Bit Boy released in Europe on Friday, so we asked its creators at Bplus to field a few questions from us. We’ve got some detailed info on the upcoming title for you, as well as a sneak peek at their next project for WiiWare.
BLAST: To start, why don’t you tell our readers a little about Bplus.
BPLUS: Bplus is an independent games developer based in Vienna in the heart of Europe. As being total Nintendo fans ourselves, we create our games exclusively for Nintendo systems. All of us have a total passion for what we do and we always put much love, work and sleepless nights into our projects.
BLAST: Bit Boy is a very retro title, which has been a popular theme in gaming as of late. Where did you get the inspiration for the game?
BP: Since the announcement of Virtual Console for Wii, we dreamed of retro-style successors of the games we loved so much. When we came up with the idea to do a retro game ourselves, we were suddenly in the difficult situation to decide in which graphical style the game should be realised. We know that every true gamer has a special place in his heart for the style of the games he started with “" and that’s what Bit Boy!! is all about. We wanted the game to spark true retro feelings in all gamers, regardless the age, so we decided to send our one-pixel hero Kubi on a time journey through the whole history of video games.
BLAST: In Bit Boy, your friends have been kidnapped by pixelated creatures from a bygone era. What can the hero Kubi do to save them? Does the game significantly change in gameplay style as well as presentation as you progress through history?
BP: On his journey, Kubi enters the levels of past generations, each of them in the corresponding graphical style. All worlds are full of dangerous monsters that hold Kubi’s friends captive. To rescue your friends, simply touch them and they will return to their own era with a relieved “Thank you!”. While in the 4-bit era only four of your friends need to be saved, there are already 32 of them in each level of the 32-bit generation. Bit Boy!! really is full of variety and every new level offers something new, a fresh and unique theme.
While Kubi is relatively helpless in the 4-bit era, from the 8-bit era on, Kubi can use special attacks to defeat monsters and later in the game he gains the ability to jump onto objects to hide himself from enemies. They change tactics in each level, so be sure to use the limited number of attacks wisely.
We intended that the Bit Generations themselves are not too long because we wanted to give EVERYONE, even new gamers that generally lose interest quickly, the chance to unlock all of them. If you cannot wait to see the next generations, you can really rush through the game, but that way you will never see your name on the top of the high score tables. Finding out the right tactics for a super-duper score can be really tough, you have to survive to collect all the fruit and defeat as many monsters as possible. As a nice reward, the top score of each bit generation is displayed on the title screen, so get your name there!
BLAST: Was there a lot of difference in how you had to approach each bit generation from a development standpoint? Also, did you have a particular favorite that you designed?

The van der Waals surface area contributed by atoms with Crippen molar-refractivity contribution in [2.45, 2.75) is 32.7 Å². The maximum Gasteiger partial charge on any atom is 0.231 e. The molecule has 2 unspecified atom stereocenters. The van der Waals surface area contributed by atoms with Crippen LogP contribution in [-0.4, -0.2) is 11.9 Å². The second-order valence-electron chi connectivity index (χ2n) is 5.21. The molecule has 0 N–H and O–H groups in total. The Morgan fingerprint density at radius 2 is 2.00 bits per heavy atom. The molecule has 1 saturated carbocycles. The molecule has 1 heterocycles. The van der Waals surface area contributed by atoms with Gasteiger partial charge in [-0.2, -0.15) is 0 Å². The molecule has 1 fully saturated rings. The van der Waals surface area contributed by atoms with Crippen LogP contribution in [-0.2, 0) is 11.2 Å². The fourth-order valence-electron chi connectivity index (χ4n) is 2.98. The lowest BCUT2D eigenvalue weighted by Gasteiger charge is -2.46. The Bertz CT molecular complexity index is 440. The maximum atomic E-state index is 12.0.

BP: Of course we had to create all these different, unique objects in all the various graphical styles, which was an enourmous task for us. On the programming side, one single engine works for all generations, simulating things such as display resolution, color palette, frame rate, controls and enemy behavior. As for favourite generations:
Bernd Geiblinger: I for one prefer the 16-Bit generation, clearly followed by the 64-Bit generation. I just love bright colours and I fell in love with the cuddly style. I am also a big fan of Super Bomberman and that is why the 16-Bit levels are mostly inspired by it and also by Zelda III “" A Link to the Past.
Daniel Bƒ¶sze: My favourite of all the generations is the 4-bit era. Even though I was very young when these games where around, I find it extremely fascinating how fun a game with such simple technology and graphics can be. I also like the 64-bit generation because when I was young, the games of that era had a kind of perfection I didn’t know before. This perfection was mirrored in such simple things as not having to blow into cartridges to play them or the marvelous sound that hasn’t been possible before.
BLAST: This is a little off topic, but we would like to hear about what kind of games all of you like to play when you’re not hard at work on making your own.
BP: To be honest, we didn’t have that much time to play recently because we were snowed under with work. Often, we play our own games when we finally have them at home on our own Wii consoles, mostly to have fun but also to learn what we can do better next time.
Bernd Geiblinger: I really love good platformers and I am totally into multiplayer games of all kinds because I really love to play together with friends in the same room.
Daniel Bƒ¶sze: I like to cook so the game I probably spent most time with is “Personal Trainer: Cooking” 😉 A game that also kept me in front of the screen was Sim City Creator for Wii.
BLAST: Bplus has done a lot of work on the WiiWare service. Do you have any future plans besides Bit Boy that you would be willing to talk about? Have you considered moving into DSiWare development?
BP: Our other Wii Project, Vektor Tank, is coming along pretty nicely; we already have released some juicy in-game screenshots a while ago. We put much work into Vektor Tank and constantly refine gameplay to make sure you’ll have an absolute blast when you get to play it. As for DSiWare, there are some ideas floating around, but nothing tangible right now.
Thanks to the folks at Bplus for taking our questions. You can see more of Bplus work and media at their official website.
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